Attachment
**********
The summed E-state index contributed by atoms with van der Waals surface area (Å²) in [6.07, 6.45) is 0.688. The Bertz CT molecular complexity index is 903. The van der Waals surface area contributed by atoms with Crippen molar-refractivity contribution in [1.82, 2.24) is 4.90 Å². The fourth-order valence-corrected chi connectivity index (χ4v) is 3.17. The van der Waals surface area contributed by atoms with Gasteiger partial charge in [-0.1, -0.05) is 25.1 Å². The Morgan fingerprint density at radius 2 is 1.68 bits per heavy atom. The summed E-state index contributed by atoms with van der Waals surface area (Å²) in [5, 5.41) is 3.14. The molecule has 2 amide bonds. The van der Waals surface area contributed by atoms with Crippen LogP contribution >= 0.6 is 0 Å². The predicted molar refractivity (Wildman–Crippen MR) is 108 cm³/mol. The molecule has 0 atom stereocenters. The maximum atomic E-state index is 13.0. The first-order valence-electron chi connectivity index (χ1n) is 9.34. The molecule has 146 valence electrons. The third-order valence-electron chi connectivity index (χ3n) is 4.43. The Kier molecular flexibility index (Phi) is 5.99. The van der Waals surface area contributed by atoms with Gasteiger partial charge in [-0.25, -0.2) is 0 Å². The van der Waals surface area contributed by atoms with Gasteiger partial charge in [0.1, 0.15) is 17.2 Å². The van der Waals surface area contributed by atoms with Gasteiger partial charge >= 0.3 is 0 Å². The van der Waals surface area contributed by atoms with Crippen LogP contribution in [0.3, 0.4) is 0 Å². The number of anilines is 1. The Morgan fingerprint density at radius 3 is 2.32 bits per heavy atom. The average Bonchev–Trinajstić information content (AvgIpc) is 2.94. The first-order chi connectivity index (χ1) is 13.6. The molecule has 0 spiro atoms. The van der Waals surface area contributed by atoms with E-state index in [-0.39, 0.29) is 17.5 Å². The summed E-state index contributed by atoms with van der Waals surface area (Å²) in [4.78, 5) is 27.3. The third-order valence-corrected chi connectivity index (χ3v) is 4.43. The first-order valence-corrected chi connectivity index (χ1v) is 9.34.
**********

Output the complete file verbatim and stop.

The summed E-state index contributed by atoms with van der Waals surface area (Å²) in [6.07, 6.45) is 0.688. The Bertz CT molecular complexity index is 903. The van der Waals surface area contributed by atoms with Crippen molar-refractivity contribution in [1.82, 2.24) is 4.90 Å². The fourth-order valence-corrected chi connectivity index (χ4v) is 3.17. The van der Waals surface area contributed by atoms with Gasteiger partial charge in [-0.1, -0.05) is 25.1 Å². The Morgan fingerprint density at radius 2 is 1.68 bits per heavy atom. The summed E-state index contributed by atoms with van der Waals surface area (Å²) in [5, 5.41) is 3.14. The molecule has 2 amide bonds. The van der Waals surface area contributed by atoms with Crippen LogP contribution >= 0.6 is 0 Å². The predicted molar refractivity (Wildman–Crippen MR) is 108 cm³/mol. The molecule has 0 atom stereocenters. The maximum atomic E-state index is 13.0. The first-order valence-electron chi connectivity index (χ1n) is 9.34. The molecule has 146 valence electrons. The third-order valence-electron chi connectivity index (χ3n) is 4.43. The Kier molecular flexibility index (Phi) is 5.99. The van der Waals surface area contributed by atoms with Gasteiger partial charge in [-0.25, -0.2) is 0 Å². The van der Waals surface area contributed by atoms with Gasteiger partial charge in [0.1, 0.15) is 17.2 Å². The van der Waals surface area contributed by atoms with Gasteiger partial charge >= 0.3 is 0 Å². The van der Waals surface area contributed by atoms with Crippen LogP contribution in [0.3, 0.4) is 0 Å². The number of anilines is 1. The Morgan fingerprint density at radius 3 is 2.32 bits per heavy atom. The average Bonchev–Trinajstić information content (AvgIpc) is 2.94. The first-order chi connectivity index (χ1) is 13.6. The molecule has 0 spiro atoms. The van der Waals surface area contributed by atoms with E-state index in [-0.39, 0.29) is 17.5 Å². The summed E-state index contributed by atoms with van der Waals surface area (Å²) in [4.78, 5) is 27.3. The third-order valence-corrected chi connectivity index (χ3v) is 4.43. The first-order valence-corrected chi connectivity index (χ1v) is 9.34.